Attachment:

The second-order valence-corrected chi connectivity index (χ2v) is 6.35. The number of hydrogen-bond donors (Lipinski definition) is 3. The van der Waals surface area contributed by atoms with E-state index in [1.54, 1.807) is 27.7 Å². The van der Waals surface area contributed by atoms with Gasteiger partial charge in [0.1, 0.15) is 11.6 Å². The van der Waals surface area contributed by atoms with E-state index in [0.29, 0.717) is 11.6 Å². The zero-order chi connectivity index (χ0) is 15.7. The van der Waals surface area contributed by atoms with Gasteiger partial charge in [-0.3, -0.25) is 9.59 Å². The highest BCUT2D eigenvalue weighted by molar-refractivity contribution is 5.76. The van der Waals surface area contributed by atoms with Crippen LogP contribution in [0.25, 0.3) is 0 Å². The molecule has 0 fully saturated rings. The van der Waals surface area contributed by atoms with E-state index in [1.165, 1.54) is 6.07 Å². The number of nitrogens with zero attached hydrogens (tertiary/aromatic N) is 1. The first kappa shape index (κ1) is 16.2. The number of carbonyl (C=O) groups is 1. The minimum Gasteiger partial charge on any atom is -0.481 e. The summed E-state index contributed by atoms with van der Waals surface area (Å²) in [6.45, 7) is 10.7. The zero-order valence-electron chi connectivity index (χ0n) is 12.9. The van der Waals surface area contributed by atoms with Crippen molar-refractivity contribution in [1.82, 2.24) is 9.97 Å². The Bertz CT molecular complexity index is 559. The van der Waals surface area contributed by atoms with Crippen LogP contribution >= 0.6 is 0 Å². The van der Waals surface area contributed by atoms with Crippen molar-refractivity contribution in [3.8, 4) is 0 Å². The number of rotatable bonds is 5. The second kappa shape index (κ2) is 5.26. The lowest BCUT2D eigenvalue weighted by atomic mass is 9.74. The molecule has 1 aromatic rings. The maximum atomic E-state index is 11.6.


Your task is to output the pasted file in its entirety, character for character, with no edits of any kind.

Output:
The second-order valence-corrected chi connectivity index (χ2v) is 6.35. The number of hydrogen-bond donors (Lipinski definition) is 3. The van der Waals surface area contributed by atoms with E-state index in [1.54, 1.807) is 27.7 Å². The van der Waals surface area contributed by atoms with Gasteiger partial charge in [0.1, 0.15) is 11.6 Å². The van der Waals surface area contributed by atoms with E-state index in [0.29, 0.717) is 11.6 Å². The zero-order chi connectivity index (χ0) is 15.7. The van der Waals surface area contributed by atoms with Gasteiger partial charge in [-0.3, -0.25) is 9.59 Å². The highest BCUT2D eigenvalue weighted by molar-refractivity contribution is 5.76. The van der Waals surface area contributed by atoms with Crippen LogP contribution in [0.25, 0.3) is 0 Å². The molecule has 0 fully saturated rings. The van der Waals surface area contributed by atoms with E-state index in [1.165, 1.54) is 6.07 Å². The number of nitrogens with zero attached hydrogens (tertiary/aromatic N) is 1. The first kappa shape index (κ1) is 16.2. The number of carbonyl (C=O) groups is 1. The minimum Gasteiger partial charge on any atom is -0.481 e. The summed E-state index contributed by atoms with van der Waals surface area (Å²) in [6.45, 7) is 10.7. The zero-order valence-electron chi connectivity index (χ0n) is 12.9. The van der Waals surface area contributed by atoms with Crippen molar-refractivity contribution in [1.82, 2.24) is 9.97 Å². The Bertz CT molecular complexity index is 559. The van der Waals surface area contributed by atoms with Crippen LogP contribution >= 0.6 is 0 Å². The van der Waals surface area contributed by atoms with Crippen molar-refractivity contribution in [3.8, 4) is 0 Å². The number of rotatable bonds is 5. The second kappa shape index (κ2) is 5.26. The lowest BCUT2D eigenvalue weighted by atomic mass is 9.74. The molecule has 1 aromatic rings. The maximum atomic E-state index is 11.6.